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From: christopher diggins (cdiggins_at_[hidden])
Date: 2005-02-07 16:29:25

----- Original Message -----
From: "Gennadiy Rozental" <gennadiy.rozental_at_[hidden]>
To: <boost_at_[hidden]>
Sent: Monday, February 07, 2005 1:57 PM
Subject: [boost] Re: Re: Boost Profiler Proposal

> Well, I've read you docs and code. Here is what I think:
> Once I started looking through proposed design it immideatly stroke me
> that
> you are making most common mistake in policy based designs (PBD): putting
> everything into one single policy. IMO PBD is not about providing complete
> implementation as template parameter (at least is not only about it). But
> mostly about finding small reusable and orthogonal! policies that in
> combination deliver flexibility and power. This is the reason why your
> policy are templates and why you need to implement counting, reporting and
> counting_and_reporting policies. These are orthogonal parts of profiler
> functionality. No need to combine them into single policy.

Good point, I agree that the timer_type should be extracted. However both
reporting and collecting policies model the same concept, they react to when
the profiler object is destroyed. Separating them does not seem neccessary
to me. I think that particular point may be more of an issue of personal
style, because overall it does not change the behaviour of the class.

> Also I believe from my expirience that profiler model you chose is way
> too
> simple for real-life needs. Here is specific profiling modes I saw:
> 1. Take piece of code and wrap into timer. You cover this case
> 2. Take piece of code and time an average execution time during multiple
> code invokation. You model couldn't do that

Actually it can. The reporting_policy stores elasped_total and entry_count
which can be used to construct averages. I have improved the
collecting_policy to generate detailed reports:

  struct counted_sum : pair<int, double> {
    counted_sum() : pair<int, double>(0, 0) { }
    counted_sum(int x, double y) : pair<int, double>(x, y) { }
    void operator+=(double x) {
      second += x;

  typedef std::map<std::string, counted_sum> stats_map;

  struct collecting_policy
    static stats_map stats;
    static void on_profiled(const char* name, double dSec, double dMin,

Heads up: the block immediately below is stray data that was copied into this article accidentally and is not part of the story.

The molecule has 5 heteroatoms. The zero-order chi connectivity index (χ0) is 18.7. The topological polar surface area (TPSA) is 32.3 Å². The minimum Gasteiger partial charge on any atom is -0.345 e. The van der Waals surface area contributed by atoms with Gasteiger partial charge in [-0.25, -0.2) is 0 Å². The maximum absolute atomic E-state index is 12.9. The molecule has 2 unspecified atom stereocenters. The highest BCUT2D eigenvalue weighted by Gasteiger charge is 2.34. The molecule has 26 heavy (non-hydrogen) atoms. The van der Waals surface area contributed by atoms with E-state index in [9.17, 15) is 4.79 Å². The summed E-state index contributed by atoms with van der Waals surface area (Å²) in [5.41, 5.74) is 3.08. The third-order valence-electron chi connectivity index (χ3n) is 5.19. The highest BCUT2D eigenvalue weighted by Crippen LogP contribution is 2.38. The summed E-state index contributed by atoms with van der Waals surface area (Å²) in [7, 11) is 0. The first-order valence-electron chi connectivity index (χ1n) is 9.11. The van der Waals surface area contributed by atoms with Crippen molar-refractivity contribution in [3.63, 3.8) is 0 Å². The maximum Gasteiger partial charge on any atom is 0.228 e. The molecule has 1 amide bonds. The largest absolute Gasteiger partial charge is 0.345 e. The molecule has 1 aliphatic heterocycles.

double dMax) {
      stats[name] += dSec <= dMin ? 0.0 : dSec;
    static void generate_report() {
        << "profile name" << '\t'
        << "total elapsed" << '\t'
        << "entry count" << '\t'
        << "average" << endl;

      for (stats_map::iterator i=0; i != stats.end(); i++)
        string sName = i->first;
        int nCount = i->second.first;
        double dTotal = i->second.second;
        double dAvg = dTotal / nCount;
          << sName << '\t'
          << dTotal << '\t'
          << nCount << '\t'
          << dAvg << endl;

  stats_map collecting_policy::stats;

> 3. Frequently code you want to profile is "interrupted" with islands of
> code
> that you are not interested in. You need an ability to do accumulation

I would prefer to leave this to the user when they generate their report. I
see no real obstacle for them to do the subtraction of stats.

> 4. Hierarchical checking points. Frequently you want to be able to see whe
> whole picture and easily add check points somewhere inside. In a result
> you
> want to see time from point A to point B then from point B to point C,
> compined time from A to C and so on.

See above.

> Here is how I think policies could be designed:
> 1. TimerPolicy
> Responcible for "timing implementation", including timer, it's resolution
> e.t.c. Possible incarnations: BoostTimerPolicy, HighResolutionTimerPolicy,
> WallTimerPolicy.
> 2. CollectionPolicy
> Responcible for "what and how to collect" (elapsed time in one run,
> average time in multiple runs, profiler name, location, relations).
> Possible
> incarnations: SingleRunCollector. MultirunCollector, GlobalCollector
> e.t.c.
> This policy may need to be separated into two.
> 3. LoggingPolicy
> Responcible for "how to report". Here where Boost.Test integration kicks
> in. Possible incarnations: OstreamLogger, StdoutLogger, BoostTestLogger
> e.t.c.
> 4. ReportingPolicy
> Responcible for "when to report". Possible incarnations: ScopedReporter,
> ExplicitReporter, ReportNone (to be used with GlobalCollector that perform
> reporting itself)
> and profiler definition would look like this:
> template<typename TimerPolicy,typename CollectionPolicy,typename
> LoggingPolicy,typename ReportingPolicy>
> class profiler : public TimerPolicy, public CollectionPolicy, public
> LoggingPolicy, public ReportingPolicy {
> ....
> };

I have posted a new version of the code at which separates the timer
policy, and allows the generation of reports after execution. How do you
feel about the new design, does it go far enough in your mind, or do you
still want significantly more functionality? I feel relatively strongly that
the library should simply provide the data to the user, and provide a
minimal default functionality in terms of generating reports, and leave the
rest up to the user.

Thanks for your suggestions and feedback,
Christopher Diggins

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